Immaterial: Fontana CeramicsLondon
Concetto Spaziale, Attese, 1960
signed, titled and inscribed ‘l. Fontana “Concetto spaziale” “Attese” 1+1-XYZZA’ (on the reverse)
Waterpaint on canvas
89.5 x 116.5cm / 35¼ x 45 7/8 in.
ProvenanceGalleria Arco d’Alibert, Rome.
Paolo Nazzaro Collection, Rome.
Bernard Cats, Brussels.
Acquired from the above by the previous owner in 2005.
LiteratureE. Crispolti, Lucio Fontana, Catalogo Generale, vol. I, Milan 1986, no. 60 T 117 (illustrated, p. 333).
E. Crispolti, Lucio Fontana, Catalogo Ragionato de Sculture, Dipinti, Ambientazioni, tomo I, Milan 2006, no. 60 T 117 (illustrated, p. 502).
ExhibitionsRoma, Palazzo delle Exposizioni, X Quadriennale: 2. Situazione dll'arte non figurativa, 1973.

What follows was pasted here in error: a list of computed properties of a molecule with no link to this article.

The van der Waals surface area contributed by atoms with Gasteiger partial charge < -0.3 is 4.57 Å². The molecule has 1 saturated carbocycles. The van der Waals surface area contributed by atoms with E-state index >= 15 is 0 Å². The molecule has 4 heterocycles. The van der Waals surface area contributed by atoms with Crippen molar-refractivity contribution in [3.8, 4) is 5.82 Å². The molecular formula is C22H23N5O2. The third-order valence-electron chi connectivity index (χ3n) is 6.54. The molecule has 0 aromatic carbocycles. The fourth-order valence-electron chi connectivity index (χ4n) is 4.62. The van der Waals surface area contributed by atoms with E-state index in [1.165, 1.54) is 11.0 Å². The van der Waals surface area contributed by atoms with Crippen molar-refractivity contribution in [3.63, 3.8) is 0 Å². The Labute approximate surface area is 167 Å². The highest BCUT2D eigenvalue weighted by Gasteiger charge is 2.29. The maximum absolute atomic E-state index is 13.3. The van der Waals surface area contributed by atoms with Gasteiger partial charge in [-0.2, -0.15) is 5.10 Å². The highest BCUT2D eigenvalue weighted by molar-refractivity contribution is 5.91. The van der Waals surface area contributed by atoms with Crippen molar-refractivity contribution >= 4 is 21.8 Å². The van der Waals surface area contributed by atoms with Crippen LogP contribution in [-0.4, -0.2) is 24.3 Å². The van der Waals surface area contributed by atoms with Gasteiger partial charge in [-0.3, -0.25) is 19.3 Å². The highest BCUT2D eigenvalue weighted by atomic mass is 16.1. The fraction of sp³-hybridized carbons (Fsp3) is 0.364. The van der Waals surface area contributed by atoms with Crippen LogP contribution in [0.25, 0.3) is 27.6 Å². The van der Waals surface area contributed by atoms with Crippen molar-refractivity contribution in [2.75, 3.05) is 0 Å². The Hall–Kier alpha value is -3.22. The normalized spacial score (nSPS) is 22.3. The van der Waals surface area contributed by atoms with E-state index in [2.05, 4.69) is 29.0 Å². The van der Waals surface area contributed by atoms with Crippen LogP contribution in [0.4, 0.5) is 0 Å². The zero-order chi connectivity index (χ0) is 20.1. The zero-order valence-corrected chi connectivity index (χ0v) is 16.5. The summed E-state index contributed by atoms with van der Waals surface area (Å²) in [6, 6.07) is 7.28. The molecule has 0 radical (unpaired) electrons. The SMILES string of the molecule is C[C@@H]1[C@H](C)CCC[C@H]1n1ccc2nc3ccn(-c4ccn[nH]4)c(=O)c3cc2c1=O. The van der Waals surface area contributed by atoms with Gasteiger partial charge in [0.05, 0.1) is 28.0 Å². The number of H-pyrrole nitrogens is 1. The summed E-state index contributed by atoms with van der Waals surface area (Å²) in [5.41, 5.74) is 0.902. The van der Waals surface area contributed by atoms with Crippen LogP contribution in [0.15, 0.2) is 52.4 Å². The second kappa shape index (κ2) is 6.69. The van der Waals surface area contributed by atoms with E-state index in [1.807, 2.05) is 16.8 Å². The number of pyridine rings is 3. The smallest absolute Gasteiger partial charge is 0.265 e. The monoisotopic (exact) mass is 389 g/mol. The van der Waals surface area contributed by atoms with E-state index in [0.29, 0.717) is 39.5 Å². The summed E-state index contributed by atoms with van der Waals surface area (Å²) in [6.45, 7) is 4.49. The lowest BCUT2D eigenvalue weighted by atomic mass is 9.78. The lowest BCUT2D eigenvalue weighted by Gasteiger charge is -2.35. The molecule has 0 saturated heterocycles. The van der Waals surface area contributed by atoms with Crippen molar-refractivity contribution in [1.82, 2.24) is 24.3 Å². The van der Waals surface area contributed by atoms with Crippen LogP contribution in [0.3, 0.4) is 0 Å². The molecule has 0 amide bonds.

‘I have invented a formula that I think I cannot perfect. I succeeded in giving those looking at my work a sense of spatial calm, of cosmic rigor, of serenity with regard to the infinite. Further than this I could not go’ –Lucio Fontana Spanning over a metre in width, Concetto spaziale, Attese (1960) is a spectacular early example of Lucio Fontana’s tagli or ‘cuts’, which the artist began making in late 1958 and would dominate the triumphant final decade of his practice. The tagli were a philosophical gesture, and creative rather than destructive: in cutting the canvas open, Fontana transcended centuries of picture-plane-bound art history to reveal the infinity of space beyond, in which he saw the limitless future of mankind in the ‘spatial era.’ Having first pierced the canvas with buchi (‘holes’) in 1954, Fontana spent some years experimenting with surface ornamentation including glass fragments, impastoed paint and glitter before arriving at the serenity of the monochrome tagli, which constitute the refined apex of his adventurous, constantly evolving formal vocabulary. Its beguiling pure white surface incised with a quartet of vertical incisions, the present work stands among the most inventive early examples within the series. The cuts alternate in a paired dance between greater and shorter lengths, brought to life by their supple, curving motion. This balletic, near-calligraphic arrangement is distinguished by its powerful rhythmic character, exemplifying the drama and elegance with which Fontana deployed his conceptual innovation. Although he experimented with a wide range of hues in his works, white was Fontana’s ultimate colour of choice for the tagli. Towards the end of his life, he was awarded the Grand Prize at the 1966 Venice Biennale for an installation of twenty white canvases potent in their simplicity, each presenting a single vertical incision down the centre. Creating a stark, pristine contrast with the abyssal blackness of his cuts, white also represented for Fontana a ‘ground zero’ that could open up previously unimagined freedoms, ideas and potentials in the postwar era. Works like the present, their slashed surfaces opening up the fourth dimension in spiritual union with the astronauts who were making bold new steps into space, offer an optimistic vision of man’s potential in the unfolding infinity of the universe. ‘When I sit down to contemplate one of my cuts, I sense all at once an enlargement of the spirit,’ Fontana said. ‘I feel like a man freed from the shackles of matter, a man at one with the immensity of the present and of the future’ (L. Fontana, quoted in L. M. Barbero, ‘Lucio Fontana: Venice/ New York’ in Lucio Fontana: Venice/New York, exh. cat. Guggenheim Museum, New York 2006, p. 23). Please note that the price and availability of the above work are subject to change without prior notice. Where applicable ARR will be added.